Here, we comparatively analyzed commonly used E. coli expression systems, namely the PT7lac/LacI, PBAD/AraC and Pm/XylS systems, in order to gain more detailed knowledge at the single-cell level. We used the synthetic M9CA medium of defined composition to characterize the inducibility of the three expression systems in response to different inducer molecules and investigated the influence of inducer-uptake affecting genetic modifications on phenotypic heterogeneity. Our results provide new insights into individual strengths and weaknesses of each expression system in terms of system responsiveness, growth behavior and phenotypic heterogeneity.

Materials and Methods

Microfluidic chip fabrication and experimental setup

Microfluidic polydimethylsiloxane (PDMS) chips incorporating media supply channels of 10 μm height and cultivation chambers of 1 μm height were fabricated by common silicone elastomer molding. Therefore, a 100 mm silicon wafer carrying inverted SU-8 microstructures processed by cleanroom photolithography served as the replication mold. A PDMS base and crosslinker mixture (1:10) was then poured onto the mold and thermally polymerized. After releasing the PDMS slab containing the structure imprint, individual chips were cut and inlet and outlets were punched manually. Before each experiment, PDMS chips were cleaned, oxygen plasma activated and finally permanently bonded to a microscopy cover slide. Detailed information regarding the device layout and fabrication can be found in previous studies [3436].

Fluidic connections were established by silicone tubing (Tygon S-54-HL, ID = 0.25 mm, OD = 0.76 mm, VWR International) and dispensing needles (dispensing tips, ID = 0.2 mm, OD = 0.42 mm, Nordson EFD). A medium flow rate of approximately 200 nl min-1 was generated by a syringe pump (neMESYS, centoni GmbH, Germany). Prior to cultivation, cells at the exponential growth phase (OD580 of 0.3–0.5) were inoculated into the chip. Then specific growth chambers which were most suitable for imaging were manually selected, leading to a short delay between the initial induction and start of the experiment. The maximum cultivation duration was determined by the growth rate and the fixed chamber volume.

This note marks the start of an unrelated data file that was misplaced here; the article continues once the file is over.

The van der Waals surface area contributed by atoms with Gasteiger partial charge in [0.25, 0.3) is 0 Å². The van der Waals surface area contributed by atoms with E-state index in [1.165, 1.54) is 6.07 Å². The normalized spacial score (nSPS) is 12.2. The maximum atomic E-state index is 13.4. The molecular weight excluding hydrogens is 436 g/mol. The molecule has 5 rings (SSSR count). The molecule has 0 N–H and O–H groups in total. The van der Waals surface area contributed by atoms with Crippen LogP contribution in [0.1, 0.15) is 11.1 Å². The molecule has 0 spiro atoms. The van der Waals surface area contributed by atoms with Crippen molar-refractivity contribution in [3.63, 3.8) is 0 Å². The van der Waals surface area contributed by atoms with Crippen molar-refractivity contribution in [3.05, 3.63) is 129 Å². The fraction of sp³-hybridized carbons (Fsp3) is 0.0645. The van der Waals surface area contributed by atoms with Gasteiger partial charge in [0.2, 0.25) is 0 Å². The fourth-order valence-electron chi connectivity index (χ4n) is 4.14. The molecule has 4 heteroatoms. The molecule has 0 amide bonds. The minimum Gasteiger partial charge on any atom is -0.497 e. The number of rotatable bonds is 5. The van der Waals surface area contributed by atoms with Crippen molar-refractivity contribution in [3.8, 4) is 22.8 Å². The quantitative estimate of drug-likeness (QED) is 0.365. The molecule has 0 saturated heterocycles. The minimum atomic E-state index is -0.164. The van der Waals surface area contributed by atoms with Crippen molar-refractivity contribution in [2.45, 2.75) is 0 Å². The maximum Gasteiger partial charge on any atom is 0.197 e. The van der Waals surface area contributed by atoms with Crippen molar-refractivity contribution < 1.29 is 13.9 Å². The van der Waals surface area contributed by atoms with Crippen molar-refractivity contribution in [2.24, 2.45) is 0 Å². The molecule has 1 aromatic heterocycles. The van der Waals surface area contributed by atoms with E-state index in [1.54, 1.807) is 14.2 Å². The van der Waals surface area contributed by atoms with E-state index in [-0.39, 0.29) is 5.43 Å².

Microscopy setup

Microscopy images were taken using an inverted microscope (Nikon TI-Eclipse, Nikon Instruments, Germany) equipped with a 100x oil immersion objective (CFI Plan Apo Lambda DM 100X, NA 1.45, Nikon Instruments, Germany) and a temperature incubator (PeCon GmbH, Germany). Phase contrast and fluorescence time-lapse images were recorded every 10–15 minutes using an ANDOR LUCA R DL604 CCD camera. Fluorescence images were recorded with an exposure time of 200 ms using the Nikon Intensilight as light source with an ND filter of 1/8 (Nikon, Japan) and an appropriate YFP filter (EX 490–550 nm, DM 510 nm, BA 520–560 nm).

Image and data analysis

Time-lapse movies of monolayer growth chambers were analyzed using a custom, specialized workflow implemented as an ImageJ/Fiji plugin [37]. Cell identification was performed using a segmentation procedure tailored to detect individual rod-shaped cells in crowded populations. Maximum growth rates were derived for each colony by fitting an exponential function to the cell number increase applying the method of least squares [38,39]. Basal expression factors were calculated as ratios of averaged fluorescence values for non-induced expression cultures and non-induced control cultures (lacking the respective expression vector) at the end of the respective experiment. System responsiveness was measured as the positive slope of linear fitting functions for the averaged fluorescence of single-cell fluorescence values increase during the first 60 min of the experiment. The dynamic range of induction was calculated as the highest ratio of averaged fluorescence values for induced and non-induced cultures over the whole course of the experiment.

Growth Media

Solid Lysogeny Broth (LB) plates were prepared using 25 g l-1ready-to-use mix Luria/Miller (Carl Roth, Karlsruhe, Germany) and 15 g l-1 agar-agar (Carl Roth, Karlsruhe, Germany).

Liquid cultivations were performed using M9CA medium: 4 g l-1 Bacto casamino acids (BD Biosciences, Franklin Lakes, NJ, USA), 6.8 g l-1 Na2HPO4, 3 g l-1 KH2PO4, 0.5 g l-1 NaCl, 1 g l-1 NH4Cl, adjusted to pH 6.8 at 25°C. Supplementation of 2 mM MgSO4 (from separately autoclaved 1 M stock solution) and 8 g l-1 glycerol (from sterile-filtrated stock solutions) was performed after autoclaving.

Plasmid-containing strains were maintained by applying 25 μg ml-1 of kanamycin in both solid and liquid cultivation media.

Bacterial strains and plasmids